fazânavard (#), keyhânnavard (#)
Fr.: astronaute, cosmonaute
A person trained to pilot, navigate, or otherwise participate as a crew member of a spacecraft.
Astronaut, from Gk. → astro- "star" + nautes "sailor," from naus "ship" (cognate with Mod.Pers. nâv "ship;" Av./O.Pers. *nāv-, O.Pers. nāviyā- "fleet;" Skt. nau-, nava- "ship, boat;" Gk. naus, neus, L. navis; PIE *nāu- "ship").
Fazânavard, from Ar. fazâ "space" + navard agent
noun from navardidan "to travel, walk, pass by
fazânavardi (#), keyhânnavardi (#)
The science and technology of space flight, including the building and operation of space vehicles.
Axtaršenâs has a long history in Persian; it is abundantly used by Ferdowsi (A.D. 950-1020) in his great work Šâhnâmé (Shahnameh); from axtar "star" → astro- + šenâs contraction of šenâsandé "expert, knowlegeable, skilled," from šenâxtan "to know, to recognize." → astronomy.
axtaršenâxti, axtaršenâsik, axtari (#)
Of or relating to → astronomy.
Fr.: horloge astronomique
A precise pendulum clock with separate dials for seconds, minutes, and hours. It was originally used by astronomers to calculate astronomical time.
pâyâ-ye axtaršenâsik, ~ axtaršenâxti (#)
Fr.: constante astronomique
hamârâhâ-ye axtaršenâsik, ~ axtarsršnâxti (#)
Fr.: coordonnées astronomiques
Values in a reference system used to relate the position of a body on the celestial sphere.
Fr.: horizon astronomique
The intersection of a plane perpendicular to the radius of the Earth through the observer's eye with the celestial sphere. Same as → true horizon. Because the → celestial sphere has an infinite radius, two observers at different heights above sea level, but placed on the same vertical line, have the same astronomical horizon. Because of → dip of the horizon, the astronomical horizon always lies above the → sea horizon. But on land it is usually hidden by trees, hills, and buildings which determine the observer's → apparent horizon.
Fr.: instrument astronomique
A device used to observe and study → astronomical objects.
Fr.: latitude astronomique
barâxt-e axtaršenâsik, ~ axtari
Fr.: objet astronomique
A naturally occurring physical entity or association that lies beyond the Earth's atmosphere and can be studied observationally. In other words, a gravitationally bound structure that is associated with a position in space, but may consist of multiple independent astronomical objects. A list of astronomical objects includes → planets, → asteroids, → comets, → stars, → nebulae, galaxies (→ galaxy), → galaxy clusters, → pulsars, and → black holes. Note that → celestial body, → celestial object, and → heavenly body are less technical terms for these entities.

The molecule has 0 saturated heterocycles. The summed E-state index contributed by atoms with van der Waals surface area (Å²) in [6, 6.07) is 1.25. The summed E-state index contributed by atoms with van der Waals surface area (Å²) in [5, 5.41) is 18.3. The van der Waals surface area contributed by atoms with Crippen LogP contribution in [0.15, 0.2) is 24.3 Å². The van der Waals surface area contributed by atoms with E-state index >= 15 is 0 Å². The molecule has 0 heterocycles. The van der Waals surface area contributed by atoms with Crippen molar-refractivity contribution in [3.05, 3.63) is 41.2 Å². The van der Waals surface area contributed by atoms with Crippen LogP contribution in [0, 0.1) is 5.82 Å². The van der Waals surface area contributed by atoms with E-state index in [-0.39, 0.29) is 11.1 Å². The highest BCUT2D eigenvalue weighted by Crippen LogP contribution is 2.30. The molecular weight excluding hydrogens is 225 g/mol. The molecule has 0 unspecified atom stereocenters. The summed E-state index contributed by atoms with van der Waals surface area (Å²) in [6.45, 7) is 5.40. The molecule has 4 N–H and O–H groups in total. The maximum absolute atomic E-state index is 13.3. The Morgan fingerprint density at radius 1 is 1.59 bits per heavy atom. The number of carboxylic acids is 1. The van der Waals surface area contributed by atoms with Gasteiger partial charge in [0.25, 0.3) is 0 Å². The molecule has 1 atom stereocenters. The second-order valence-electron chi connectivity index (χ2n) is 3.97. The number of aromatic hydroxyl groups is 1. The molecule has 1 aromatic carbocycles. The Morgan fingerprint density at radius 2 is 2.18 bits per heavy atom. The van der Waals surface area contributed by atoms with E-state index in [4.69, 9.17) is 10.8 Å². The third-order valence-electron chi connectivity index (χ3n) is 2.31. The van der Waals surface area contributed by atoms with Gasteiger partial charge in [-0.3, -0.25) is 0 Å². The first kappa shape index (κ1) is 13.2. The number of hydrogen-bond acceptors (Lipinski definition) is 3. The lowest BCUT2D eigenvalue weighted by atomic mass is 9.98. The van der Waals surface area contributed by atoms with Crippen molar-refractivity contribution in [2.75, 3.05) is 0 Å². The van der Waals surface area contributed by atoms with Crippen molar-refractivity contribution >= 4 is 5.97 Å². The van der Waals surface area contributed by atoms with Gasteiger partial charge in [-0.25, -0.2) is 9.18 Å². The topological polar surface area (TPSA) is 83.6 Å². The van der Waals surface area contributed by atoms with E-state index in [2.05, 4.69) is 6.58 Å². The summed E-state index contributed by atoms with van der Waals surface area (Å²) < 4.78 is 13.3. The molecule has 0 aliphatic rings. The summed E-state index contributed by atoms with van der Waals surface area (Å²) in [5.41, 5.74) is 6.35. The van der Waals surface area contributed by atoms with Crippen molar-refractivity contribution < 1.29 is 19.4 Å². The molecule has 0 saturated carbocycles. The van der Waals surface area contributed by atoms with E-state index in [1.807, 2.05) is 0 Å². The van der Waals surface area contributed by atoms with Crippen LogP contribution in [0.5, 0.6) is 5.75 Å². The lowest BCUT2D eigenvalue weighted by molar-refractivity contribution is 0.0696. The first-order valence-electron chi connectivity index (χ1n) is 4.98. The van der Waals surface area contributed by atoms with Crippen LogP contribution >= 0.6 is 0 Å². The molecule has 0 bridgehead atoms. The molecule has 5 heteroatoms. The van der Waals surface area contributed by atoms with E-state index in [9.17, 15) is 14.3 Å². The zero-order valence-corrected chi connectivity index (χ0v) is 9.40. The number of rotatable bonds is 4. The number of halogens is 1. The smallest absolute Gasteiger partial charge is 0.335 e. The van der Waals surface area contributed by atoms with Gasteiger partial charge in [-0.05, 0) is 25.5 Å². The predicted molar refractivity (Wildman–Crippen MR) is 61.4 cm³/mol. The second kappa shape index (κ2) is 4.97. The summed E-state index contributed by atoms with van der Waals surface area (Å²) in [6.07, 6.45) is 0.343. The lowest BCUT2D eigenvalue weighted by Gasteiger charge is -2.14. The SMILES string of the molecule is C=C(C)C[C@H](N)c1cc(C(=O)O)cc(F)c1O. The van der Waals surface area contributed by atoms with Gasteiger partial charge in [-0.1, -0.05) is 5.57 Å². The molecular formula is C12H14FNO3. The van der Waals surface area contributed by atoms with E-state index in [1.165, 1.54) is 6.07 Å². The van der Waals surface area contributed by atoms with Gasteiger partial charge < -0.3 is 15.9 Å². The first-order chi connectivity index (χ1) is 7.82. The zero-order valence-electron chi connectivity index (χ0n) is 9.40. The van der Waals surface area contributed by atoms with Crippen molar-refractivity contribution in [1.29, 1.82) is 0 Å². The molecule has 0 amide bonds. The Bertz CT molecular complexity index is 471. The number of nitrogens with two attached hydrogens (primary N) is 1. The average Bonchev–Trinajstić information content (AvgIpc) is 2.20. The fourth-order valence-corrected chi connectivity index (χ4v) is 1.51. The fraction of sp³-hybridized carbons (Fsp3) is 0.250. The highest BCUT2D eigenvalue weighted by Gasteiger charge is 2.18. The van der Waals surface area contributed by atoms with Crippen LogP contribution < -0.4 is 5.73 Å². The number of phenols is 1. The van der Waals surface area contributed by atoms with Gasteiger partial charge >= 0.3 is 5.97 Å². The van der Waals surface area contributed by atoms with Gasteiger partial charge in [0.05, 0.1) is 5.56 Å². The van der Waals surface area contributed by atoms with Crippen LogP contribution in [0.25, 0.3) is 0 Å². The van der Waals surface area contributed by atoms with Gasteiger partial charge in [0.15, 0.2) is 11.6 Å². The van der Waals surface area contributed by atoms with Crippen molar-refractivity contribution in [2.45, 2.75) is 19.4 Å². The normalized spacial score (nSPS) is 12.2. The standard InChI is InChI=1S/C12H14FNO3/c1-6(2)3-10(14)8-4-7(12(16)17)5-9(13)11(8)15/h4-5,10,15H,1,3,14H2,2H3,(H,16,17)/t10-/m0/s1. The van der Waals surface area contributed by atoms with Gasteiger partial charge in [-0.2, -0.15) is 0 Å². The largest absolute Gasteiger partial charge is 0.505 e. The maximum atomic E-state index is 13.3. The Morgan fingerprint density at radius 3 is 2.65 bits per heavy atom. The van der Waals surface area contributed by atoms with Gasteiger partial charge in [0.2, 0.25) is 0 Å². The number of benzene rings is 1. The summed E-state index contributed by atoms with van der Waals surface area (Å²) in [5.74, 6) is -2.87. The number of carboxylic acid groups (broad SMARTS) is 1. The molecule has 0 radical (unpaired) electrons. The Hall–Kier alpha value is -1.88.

nepâhesgâh-e axtaršenâsik, ~ axtaršenâxti
Fr.: observatoire astronomique
A building, place, or institution designed and equipped for making → observations of astronomical phenomena.
Fr.: réfraction astronomique
sit-e axtaršenâsik, ~ axtaršenâxti
Fr.: site astronomique
A certain place whose characteristics, as to location, altitude, atmospheric conditions, etc., make it appropriate for astronomical observations.
Fr.: table astronomique
One of a set of tables giving parameters used for calculations of positions of the Sun, the Moon, and the planets in particular in pre-telescopic astronomy. The oldest known astronomical tables are those of Ptolemy. In Modern astronomy it is usually replaced by the term → ephemeris. Same as → zij. See also → Toledan Tables, → Alfonsine Tables.
nimtâb-e axtaršenâsik, ~ axtarsnâxti
Fr.: crépuscule astronomique
The time between sunset or sunrise and the moment when the Sun's center lies 18° below the horizon. → civil twilight.
astronomical unit (au)
yekâ-ye axtaršenâsik, ~ axtaršenâxti (#)
Fr.: unité astronomique
1) A unit of length equal to 149 597 870 700 m exactly, with symbol "au"
(re-definition at the International Astronomical Union's 28th General
Assembly in Beijing, China, August 20-31). The astronomical unit equals
1.5813 × 10-5 → light-years and
4.8481 ×10-6 → parsecs.
The science of the celestial bodies and the Universe, dealing especially with the positions, dimensions, distribution, motion, chemical composition, energy, and evolution of celestial bodies and phenomena.
O.Fr. astronomie, from L. astronomia, from Gk. astronomia, from → astro- "star" + nomos "arranging, regulating," related to nemein "to deal out."
Axtaršenâsi, from axtar "star," → astro- + -šenâsi "knowledge" from šenâxtan "to know, to discern."
Fr.: physique des astroparicules
axtar-šidnegâri, šidnegâri-ye axtari
The photography of stars, other celestial bodies, and stellar fields.